This Week in New Haven (March 10 – 16)

This Week in New Haven (March 10 – 16)

Y esterday, the pain of losing an hour in the morning gave way to the pleasure of a long, bright afternoon, and there’s a lot of both going around in the week to come. Events focusing on economic hardship and species extinction cause us to confront some important but painful realities about the world and ourselves early in the week, with gorgeous singing voices and a high-powered theatrical performance reinvigorating us later. For many, Sunday’s St. Patrick’s Day Parade will do it the other way, starting with merrymaking and ending in nasty hangovers.

Hey, that’s life. Take the good with the bad this week in New Haven.

Monday, March 10
The exhibit currently gracing the walls of the Whitney Humanities Center gallery, At the Crossroads of Hope and Despair: America Since the Crash, offers a photographic crash course in “the harsh realities of American life during the Great Recession” and the various ways Americans responded. Captured by interdisciplinary Yale professor Matthew Frye Jacobson, the images are on public view from 3 to 5 p.m. Mondays and Wednesdays, or by appointment (call 203-432-0670). Crash closes for good on Friday, March 28. 53 Wall St, New Haven.

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Smilow Cancer Hospital at Yale-New Haven

Tuesday, March 11
The “Brain Strain” trivia event tonight at Irish pub Anna Liffey’s (17 Whitney Ave, New Haven; 203-773-1776) seems likely to hit a fever pitch in the run-up to St. Patrick’s Day next Monday. Though you’ll find conflicting start times if you look around online (including at the Anna Liffey’s website), the lighthearted competition has been starting at 8:30 p.m. as of March 1, according to the bar’s Facebook page. $10 per team.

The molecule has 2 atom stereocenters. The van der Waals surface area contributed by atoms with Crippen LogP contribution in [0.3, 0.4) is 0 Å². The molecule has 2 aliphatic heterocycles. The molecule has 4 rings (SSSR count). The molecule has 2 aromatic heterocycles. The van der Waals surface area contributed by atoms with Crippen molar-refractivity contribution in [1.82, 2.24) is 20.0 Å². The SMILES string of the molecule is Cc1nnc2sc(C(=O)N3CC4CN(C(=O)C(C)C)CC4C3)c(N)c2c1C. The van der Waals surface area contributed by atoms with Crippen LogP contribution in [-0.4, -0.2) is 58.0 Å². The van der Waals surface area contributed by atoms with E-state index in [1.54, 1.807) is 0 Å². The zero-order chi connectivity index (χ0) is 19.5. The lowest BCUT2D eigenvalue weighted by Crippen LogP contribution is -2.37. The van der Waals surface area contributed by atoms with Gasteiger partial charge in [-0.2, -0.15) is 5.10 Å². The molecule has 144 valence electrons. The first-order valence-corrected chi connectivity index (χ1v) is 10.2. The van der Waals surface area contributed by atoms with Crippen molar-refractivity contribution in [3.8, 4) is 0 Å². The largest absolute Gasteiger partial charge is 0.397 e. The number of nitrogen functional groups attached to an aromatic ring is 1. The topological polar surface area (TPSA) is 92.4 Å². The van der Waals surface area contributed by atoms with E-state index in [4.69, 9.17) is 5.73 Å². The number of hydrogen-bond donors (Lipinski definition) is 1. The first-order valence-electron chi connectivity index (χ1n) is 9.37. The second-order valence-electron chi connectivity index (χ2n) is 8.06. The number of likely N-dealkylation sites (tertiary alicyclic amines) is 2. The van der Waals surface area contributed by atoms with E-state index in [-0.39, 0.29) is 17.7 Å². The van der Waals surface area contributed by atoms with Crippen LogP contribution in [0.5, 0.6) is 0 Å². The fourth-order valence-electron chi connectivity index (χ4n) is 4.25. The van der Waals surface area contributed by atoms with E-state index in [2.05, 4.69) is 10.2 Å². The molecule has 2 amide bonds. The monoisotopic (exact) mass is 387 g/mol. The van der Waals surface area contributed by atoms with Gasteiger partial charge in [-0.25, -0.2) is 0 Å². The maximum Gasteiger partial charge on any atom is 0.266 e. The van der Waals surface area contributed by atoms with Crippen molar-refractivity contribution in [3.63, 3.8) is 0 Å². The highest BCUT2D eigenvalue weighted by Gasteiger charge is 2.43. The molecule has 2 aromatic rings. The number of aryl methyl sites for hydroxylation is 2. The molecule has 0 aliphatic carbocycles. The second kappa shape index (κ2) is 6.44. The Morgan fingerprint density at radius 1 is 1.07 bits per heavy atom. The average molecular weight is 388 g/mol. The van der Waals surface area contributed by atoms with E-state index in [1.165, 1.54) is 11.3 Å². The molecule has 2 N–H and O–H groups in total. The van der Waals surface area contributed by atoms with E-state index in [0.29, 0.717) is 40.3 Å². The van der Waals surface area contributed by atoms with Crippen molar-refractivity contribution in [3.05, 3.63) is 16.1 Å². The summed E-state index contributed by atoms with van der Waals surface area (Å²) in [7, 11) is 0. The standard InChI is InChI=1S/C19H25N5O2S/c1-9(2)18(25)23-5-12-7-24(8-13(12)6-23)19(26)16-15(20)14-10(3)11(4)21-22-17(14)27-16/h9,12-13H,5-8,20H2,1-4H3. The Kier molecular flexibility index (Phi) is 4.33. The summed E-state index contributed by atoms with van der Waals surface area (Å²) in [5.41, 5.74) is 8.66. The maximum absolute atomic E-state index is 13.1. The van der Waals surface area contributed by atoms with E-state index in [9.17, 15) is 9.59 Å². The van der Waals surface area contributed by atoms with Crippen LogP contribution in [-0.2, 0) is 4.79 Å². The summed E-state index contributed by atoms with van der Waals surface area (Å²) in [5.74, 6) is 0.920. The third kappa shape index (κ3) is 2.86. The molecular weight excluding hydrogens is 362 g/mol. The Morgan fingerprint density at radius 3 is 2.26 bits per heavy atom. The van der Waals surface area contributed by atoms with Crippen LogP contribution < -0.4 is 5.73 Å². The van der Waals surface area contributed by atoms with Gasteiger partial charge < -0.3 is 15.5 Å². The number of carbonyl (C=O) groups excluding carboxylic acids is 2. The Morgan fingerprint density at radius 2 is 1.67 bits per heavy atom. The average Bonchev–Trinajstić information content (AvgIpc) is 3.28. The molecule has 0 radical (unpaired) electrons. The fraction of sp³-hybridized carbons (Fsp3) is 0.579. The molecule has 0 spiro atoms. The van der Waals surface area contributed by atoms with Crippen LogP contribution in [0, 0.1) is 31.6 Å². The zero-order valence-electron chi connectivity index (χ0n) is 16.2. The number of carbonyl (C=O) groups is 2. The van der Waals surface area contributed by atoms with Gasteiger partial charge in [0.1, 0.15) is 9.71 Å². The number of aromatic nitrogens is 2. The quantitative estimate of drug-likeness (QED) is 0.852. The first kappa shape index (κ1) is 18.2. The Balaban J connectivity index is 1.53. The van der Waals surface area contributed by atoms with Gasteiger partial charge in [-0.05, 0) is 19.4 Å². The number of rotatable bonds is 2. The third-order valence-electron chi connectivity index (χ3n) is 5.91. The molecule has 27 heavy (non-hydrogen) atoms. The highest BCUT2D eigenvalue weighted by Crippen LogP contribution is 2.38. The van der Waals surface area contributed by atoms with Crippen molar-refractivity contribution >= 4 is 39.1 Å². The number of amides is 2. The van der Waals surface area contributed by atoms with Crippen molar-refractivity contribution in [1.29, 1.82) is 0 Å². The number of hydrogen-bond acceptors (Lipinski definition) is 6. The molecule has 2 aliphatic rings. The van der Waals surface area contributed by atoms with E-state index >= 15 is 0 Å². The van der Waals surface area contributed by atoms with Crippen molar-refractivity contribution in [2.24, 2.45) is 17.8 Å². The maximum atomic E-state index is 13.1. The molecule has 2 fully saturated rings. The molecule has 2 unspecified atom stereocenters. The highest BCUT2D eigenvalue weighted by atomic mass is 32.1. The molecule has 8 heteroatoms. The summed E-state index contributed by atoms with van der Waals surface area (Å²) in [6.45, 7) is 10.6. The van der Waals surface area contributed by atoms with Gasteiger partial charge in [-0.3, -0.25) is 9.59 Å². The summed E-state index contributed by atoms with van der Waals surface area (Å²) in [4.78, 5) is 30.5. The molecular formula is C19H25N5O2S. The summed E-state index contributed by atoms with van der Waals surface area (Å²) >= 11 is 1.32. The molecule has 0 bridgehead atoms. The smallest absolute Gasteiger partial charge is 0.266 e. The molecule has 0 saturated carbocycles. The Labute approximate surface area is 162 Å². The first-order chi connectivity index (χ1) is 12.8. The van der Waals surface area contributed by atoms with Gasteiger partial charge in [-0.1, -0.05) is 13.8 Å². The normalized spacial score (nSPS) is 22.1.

Wednesday, March 12
Another American calamity is on display at Yale this week: the manmade extinction of the passenger pigeon, which, mind-bogglingly, “once made up 25-40% of North America’s birds,” and flocked in such numbers that they “blocked out the sun for hours.” Officially, the last surviving member of the species was named Martha, who, after her death, was put on display at the Smithsonian Institution in Washington, DC, with this heartbreaking epitaph: “Last of her species, died at 1 p.m., 1 September 1914, age 29, in the Cincinnati Zoological Garden.” Researcher Joel Greenberg takes up the topic during a free 7 p.m. talk tonight at Yale’s Kroon Hall (195 Prospect St, New Haven).

Thursday, March 13
Spencer Krug’s Moonface, hitting the stage at Spaceland Ballroom (295 Treadwell St, Hamden; 203-288-6400) tonight, is an astoundingly far sonic cry from Wolf Parade, the band Krug fronted until 2011. Whereas Wolf Parade was a four-piece that seemed to delight in discord and cacophony and sounded like a messier Modest Mouse, Moonface is a solo act, stripped-down—just a piano expressing exquisitely restrained melodic ideas and a weathered voice singing non-linear, often inscrutable narratives. Together, these features encourage detachment from the artist’s meaning and allow listeners to wander freely within their own heads. Hartford-based duo Violent Mae begins the 8:30 p.m. bill, followed next by solo act Saltland (a.k.a. Rebecca Foon) hailing from Montreal. $15, $12 in advance.